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Research Says Your Flaky Friend Enjoys Cancelling Plans

It’s a never-ending cycle, feel isolated, make plans, get hyped about said plans, at the last minute cancel plans, and repeat. Thanks to an ever active Facebook dictated events cycle and a short attention span we’re a generation of flakes. A cereal aisle’s worth of flaky goodness. But what if the reason you ditch that dinner reservation or stay home instead of hitting the club is actually a form of anxiety? A likely excuse, but that’s not the full story. Sure some people do have social anxiety the ever stifling fear of having to be in an unfamiliar setting or have the gene linked to anxiety disorders; but new research suggests flakes get pleasure out of cancelling.

Yep, that unreliable friend who never turns up despite hyping up your get together for weeks, days – even hours before. Well, in actual fact they subconsciously find relief from backing out. “We should catch up!” no longer an real invitation but a pleasantry thrown into the wind, when you have no intention of moving from your couch or switching off your Netflix. Dr Andrea Bonoir says,

“We make plans in such a casual way that it’s easy to use technology to cancel on someone … If you were invited by text, you can cancel by text and not hear their disappointment.”

So off we go clicking interested or going without regard for the other person’s inevitable disappointment; using technology as a shield to mask our real feelings. It’s a kind of rebellious joy and immense relief when you feel like you’re in control of your diary dates and flaking allows you to regain that.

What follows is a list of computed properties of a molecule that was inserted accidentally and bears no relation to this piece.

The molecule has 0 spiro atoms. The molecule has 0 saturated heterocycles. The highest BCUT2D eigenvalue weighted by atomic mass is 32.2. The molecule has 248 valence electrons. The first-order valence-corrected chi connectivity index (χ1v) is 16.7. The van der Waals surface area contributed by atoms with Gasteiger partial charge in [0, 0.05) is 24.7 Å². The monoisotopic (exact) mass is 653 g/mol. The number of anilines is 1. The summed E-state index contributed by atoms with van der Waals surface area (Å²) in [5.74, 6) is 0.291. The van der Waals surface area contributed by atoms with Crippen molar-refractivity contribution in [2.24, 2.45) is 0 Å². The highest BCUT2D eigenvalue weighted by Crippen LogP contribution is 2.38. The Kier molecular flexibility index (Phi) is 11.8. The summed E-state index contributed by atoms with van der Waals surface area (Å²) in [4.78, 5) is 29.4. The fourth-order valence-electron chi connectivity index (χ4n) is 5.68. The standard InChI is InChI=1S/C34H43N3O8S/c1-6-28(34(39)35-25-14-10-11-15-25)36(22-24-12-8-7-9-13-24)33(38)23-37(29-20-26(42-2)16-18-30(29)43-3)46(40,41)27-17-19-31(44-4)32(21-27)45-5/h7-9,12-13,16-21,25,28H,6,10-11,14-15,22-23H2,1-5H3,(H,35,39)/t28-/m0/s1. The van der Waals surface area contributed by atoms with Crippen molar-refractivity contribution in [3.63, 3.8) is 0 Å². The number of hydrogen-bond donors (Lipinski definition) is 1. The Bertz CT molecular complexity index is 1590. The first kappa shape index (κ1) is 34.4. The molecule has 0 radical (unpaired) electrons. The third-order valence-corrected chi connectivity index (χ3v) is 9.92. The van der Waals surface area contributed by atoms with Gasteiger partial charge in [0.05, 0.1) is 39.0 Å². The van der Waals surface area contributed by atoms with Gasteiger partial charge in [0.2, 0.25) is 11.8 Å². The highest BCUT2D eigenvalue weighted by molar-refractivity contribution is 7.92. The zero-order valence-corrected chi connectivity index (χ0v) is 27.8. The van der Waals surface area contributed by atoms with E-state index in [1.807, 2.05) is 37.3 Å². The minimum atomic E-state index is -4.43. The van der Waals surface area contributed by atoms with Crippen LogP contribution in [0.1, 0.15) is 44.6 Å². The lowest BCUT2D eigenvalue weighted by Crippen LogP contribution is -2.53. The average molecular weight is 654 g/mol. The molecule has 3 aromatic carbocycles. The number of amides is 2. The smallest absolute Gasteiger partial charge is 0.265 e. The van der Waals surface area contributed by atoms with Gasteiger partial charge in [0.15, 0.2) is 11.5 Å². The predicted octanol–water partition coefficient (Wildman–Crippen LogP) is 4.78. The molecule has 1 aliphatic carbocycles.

“You’re reasserting control, and that’s a sign that you got roped into the plans in the first place,” Dr. Bonior says. “It’s like, You made me say yes, but I wasn’t allowed to say no, so now I’m asserting control.”

These “yes” people aren’t laboured with cruel intentions and they likely don’t even know how unreliable and evasive they are with plans. Instead it’s a redistribution of their lack of control in other areas or feeling overburdened with too many social engagements that they resign to attending a total of none, zilch, zero, nada.

Contrary to popular belief social anxiety isn’t some Tumblr engineered experiment in pseudo science, some people really do find interactions others find day to day – totally debilitating. It’s the most common anxiety disorder and avoiding social situations it’s main manifestation. Dr Bonoir agrees noting there is a higher prevalence of social anxiety in today’s hyper connected society, where people fear living up to their online impression in real life.

“Some of it is social anxiety,” she says. “You have the best intentions, then the party approaches and you freak out and don’t want to go.”

So if you’re the flaky friend aka the empty seat at the group dinner or the myth amongst your pals, you’re not alone. But it’s still shitty behaviour and now science is onto you, it’s time to evaluate your answer at the time of invitation. Have some damn decency please. If you’re really a sufferer, science agrees that exposure therapy is the best remedy. Party people rejoice.

Image source: Lipstiq, Hello Giggles.

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